Giants and Dwarfs- A Tale of Heliconias, Part 3
The "Mediums"

H. caribea 'Yellow'

H. pendula
 As with so many plant groups, there is a wide range of sizes to choose from when planning a garden or selecting a plant for the landscape. This is especially true in Heliconias, where there are species as small as 2 feet, and as tall as 50 feet. In South Florida, we can grow a great many varieties of Heliconias, primarily limited by their tolerances to cold weather and windstorms. There are 2 basic growth types in the genus: running-rhizome and clumping-rhizome.

In this medium-size, non-running group, often comprised of the H. caribea and H.bihai  hybrid lineage, there are dozens and dozens of plants available which grow comfortably in the 7-14 foot height range. I would arbitrarily call these the "medium" height group, as opposed to the "giants", from 14 to 30 feet. 

This group is fairly easy to grow, the clumps of stems stay tight together without spreading too much, and the flowers are quite flashy. The group has both upright and pendant flowers, although the pendant-flower plants tend to grow more erect and taller than the upright-flower types. They like a lot of strong light, and will grow nicely in all-day sunlight, if there is ample water and protection from strong wind, especially in the winter. 

One of the biggest keys to success is to keep the plants well fertilized. A well grown clump of Heliconia will require more fertilizer than almost any plant in your garden, and equaled only by bananas as gluttons for food. In our area, we install a new plant with several pounds of controlled-release fertilizer in the planting soil, along with an equal amount of organic fertilizer such as compost, activated sludge, or rose fertilizer. The plants grow into their new homes quickly, but we still maintain a quarterly liquid fertilizer program heavy on magnesium and potassium, 2 components that Heliconias really need.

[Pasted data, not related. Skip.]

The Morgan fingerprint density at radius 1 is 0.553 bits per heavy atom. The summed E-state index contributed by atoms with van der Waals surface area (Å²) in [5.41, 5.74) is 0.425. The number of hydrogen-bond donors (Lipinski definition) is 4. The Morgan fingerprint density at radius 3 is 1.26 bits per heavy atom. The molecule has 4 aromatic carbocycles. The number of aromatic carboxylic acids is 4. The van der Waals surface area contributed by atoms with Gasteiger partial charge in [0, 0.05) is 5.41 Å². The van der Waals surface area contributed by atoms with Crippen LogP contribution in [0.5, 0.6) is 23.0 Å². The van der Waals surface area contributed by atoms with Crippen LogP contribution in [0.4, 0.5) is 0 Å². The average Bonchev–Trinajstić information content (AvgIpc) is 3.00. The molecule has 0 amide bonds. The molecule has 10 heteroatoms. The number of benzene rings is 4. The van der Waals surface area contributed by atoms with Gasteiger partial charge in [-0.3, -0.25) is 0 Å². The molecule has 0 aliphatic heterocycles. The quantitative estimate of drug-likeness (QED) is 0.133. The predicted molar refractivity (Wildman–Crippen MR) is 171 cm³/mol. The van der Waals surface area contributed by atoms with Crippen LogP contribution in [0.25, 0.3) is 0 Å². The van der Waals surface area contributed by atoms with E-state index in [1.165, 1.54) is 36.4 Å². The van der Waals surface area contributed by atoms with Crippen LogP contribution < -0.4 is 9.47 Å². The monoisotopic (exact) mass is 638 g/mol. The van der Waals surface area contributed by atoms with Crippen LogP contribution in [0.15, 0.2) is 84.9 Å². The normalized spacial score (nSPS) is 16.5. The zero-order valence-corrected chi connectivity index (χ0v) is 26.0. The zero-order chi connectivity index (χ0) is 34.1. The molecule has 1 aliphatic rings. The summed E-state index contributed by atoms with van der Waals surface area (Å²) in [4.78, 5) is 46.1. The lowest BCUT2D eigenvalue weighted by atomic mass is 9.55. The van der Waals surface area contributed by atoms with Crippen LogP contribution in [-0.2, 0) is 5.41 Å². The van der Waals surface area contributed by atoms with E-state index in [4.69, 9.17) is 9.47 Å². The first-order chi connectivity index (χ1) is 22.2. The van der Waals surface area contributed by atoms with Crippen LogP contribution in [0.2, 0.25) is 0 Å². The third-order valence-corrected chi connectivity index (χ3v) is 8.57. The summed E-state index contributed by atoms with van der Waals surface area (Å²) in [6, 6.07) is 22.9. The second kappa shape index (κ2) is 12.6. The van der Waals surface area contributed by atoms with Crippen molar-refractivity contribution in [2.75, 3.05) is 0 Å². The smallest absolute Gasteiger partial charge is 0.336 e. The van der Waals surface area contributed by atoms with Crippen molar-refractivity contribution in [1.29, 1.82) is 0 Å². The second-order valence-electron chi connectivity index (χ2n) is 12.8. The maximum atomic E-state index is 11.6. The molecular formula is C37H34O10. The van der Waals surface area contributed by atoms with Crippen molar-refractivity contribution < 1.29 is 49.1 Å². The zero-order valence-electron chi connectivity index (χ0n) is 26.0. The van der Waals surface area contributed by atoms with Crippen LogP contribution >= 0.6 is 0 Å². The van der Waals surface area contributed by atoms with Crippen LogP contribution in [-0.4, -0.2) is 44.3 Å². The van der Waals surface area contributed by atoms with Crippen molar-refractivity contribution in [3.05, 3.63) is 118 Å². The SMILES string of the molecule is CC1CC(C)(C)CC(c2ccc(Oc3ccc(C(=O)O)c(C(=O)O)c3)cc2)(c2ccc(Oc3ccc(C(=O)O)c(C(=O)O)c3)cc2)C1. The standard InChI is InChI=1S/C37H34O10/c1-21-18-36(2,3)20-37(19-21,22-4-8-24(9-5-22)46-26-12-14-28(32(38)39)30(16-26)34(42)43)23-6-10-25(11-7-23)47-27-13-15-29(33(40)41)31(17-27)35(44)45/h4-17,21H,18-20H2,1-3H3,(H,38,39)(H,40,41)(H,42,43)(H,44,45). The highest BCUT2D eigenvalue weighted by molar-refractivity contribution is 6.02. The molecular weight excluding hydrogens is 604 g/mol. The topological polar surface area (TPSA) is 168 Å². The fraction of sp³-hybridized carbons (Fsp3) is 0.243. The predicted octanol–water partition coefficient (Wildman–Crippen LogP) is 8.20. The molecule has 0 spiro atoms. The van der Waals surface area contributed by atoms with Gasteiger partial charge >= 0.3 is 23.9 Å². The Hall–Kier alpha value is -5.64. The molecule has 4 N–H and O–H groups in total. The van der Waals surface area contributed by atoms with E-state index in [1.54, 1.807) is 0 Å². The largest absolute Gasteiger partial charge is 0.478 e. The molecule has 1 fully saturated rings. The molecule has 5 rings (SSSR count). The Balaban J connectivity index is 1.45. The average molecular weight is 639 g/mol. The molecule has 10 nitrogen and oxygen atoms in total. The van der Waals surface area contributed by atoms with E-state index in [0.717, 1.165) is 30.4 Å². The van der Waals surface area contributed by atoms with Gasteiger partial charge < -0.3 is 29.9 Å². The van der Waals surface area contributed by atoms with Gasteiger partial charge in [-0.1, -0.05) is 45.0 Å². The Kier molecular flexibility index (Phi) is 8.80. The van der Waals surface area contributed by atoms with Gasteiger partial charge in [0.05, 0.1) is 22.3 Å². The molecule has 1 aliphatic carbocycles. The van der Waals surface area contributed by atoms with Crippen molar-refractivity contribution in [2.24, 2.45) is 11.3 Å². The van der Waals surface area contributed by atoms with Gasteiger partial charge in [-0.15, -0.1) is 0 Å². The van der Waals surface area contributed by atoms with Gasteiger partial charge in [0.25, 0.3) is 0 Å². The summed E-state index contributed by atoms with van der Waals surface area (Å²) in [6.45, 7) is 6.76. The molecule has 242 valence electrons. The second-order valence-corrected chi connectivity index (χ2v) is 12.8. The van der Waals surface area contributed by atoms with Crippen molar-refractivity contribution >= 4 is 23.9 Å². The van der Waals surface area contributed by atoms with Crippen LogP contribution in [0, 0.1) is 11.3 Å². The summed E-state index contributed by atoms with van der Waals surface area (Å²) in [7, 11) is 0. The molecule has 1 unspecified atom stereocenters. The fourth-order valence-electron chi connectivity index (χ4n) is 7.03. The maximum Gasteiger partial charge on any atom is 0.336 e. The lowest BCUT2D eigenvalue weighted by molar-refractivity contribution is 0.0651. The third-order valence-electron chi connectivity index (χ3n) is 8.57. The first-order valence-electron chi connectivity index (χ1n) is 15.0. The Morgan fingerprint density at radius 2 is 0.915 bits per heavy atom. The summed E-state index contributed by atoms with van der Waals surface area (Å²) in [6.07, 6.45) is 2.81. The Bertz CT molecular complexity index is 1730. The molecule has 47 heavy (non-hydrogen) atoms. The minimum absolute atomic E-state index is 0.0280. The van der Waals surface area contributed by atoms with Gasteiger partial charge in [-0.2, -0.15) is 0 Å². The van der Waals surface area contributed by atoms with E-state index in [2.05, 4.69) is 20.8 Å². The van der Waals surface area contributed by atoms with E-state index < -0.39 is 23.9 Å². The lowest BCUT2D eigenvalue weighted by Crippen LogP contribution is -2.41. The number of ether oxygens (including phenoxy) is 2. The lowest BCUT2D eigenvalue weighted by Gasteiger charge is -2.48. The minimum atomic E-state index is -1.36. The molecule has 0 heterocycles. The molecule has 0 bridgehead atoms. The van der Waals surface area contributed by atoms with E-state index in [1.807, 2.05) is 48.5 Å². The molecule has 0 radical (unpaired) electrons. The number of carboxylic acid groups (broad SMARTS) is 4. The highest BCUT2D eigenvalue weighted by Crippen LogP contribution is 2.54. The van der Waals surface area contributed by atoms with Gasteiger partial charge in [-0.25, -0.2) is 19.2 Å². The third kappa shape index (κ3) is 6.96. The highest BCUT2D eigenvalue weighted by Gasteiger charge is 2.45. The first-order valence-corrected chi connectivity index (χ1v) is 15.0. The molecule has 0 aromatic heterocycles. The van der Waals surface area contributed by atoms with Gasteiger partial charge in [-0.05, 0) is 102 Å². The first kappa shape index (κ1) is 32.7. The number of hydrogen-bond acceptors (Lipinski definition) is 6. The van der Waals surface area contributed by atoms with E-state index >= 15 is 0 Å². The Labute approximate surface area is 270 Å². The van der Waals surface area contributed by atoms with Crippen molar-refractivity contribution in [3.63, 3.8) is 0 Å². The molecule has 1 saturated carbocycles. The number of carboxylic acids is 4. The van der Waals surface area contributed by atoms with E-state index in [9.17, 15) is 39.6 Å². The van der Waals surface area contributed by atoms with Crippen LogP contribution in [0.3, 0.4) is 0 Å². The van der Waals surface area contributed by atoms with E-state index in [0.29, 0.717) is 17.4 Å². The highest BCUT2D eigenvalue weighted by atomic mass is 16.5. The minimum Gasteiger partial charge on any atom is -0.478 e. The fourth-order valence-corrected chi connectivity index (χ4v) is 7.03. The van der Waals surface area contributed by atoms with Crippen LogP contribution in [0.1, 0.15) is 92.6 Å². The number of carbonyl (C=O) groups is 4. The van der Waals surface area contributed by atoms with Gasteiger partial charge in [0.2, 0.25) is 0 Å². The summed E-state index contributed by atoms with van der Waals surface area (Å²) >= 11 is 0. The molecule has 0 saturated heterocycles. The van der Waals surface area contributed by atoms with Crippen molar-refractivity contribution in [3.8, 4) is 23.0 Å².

H. rostrata 'Mishualli'
can grow to 15 feet
To reiterate the basic needs to grow this genus successfully, be prepared to water and fertilize the larger species often, give them plenty of space, abundant mulch and organic material, and some occasional removal of old stems. Once they are well established, this genus will put on a show of flowers unrivaled in the landscape world. 

Craig Morell
Pinecrest Gardens

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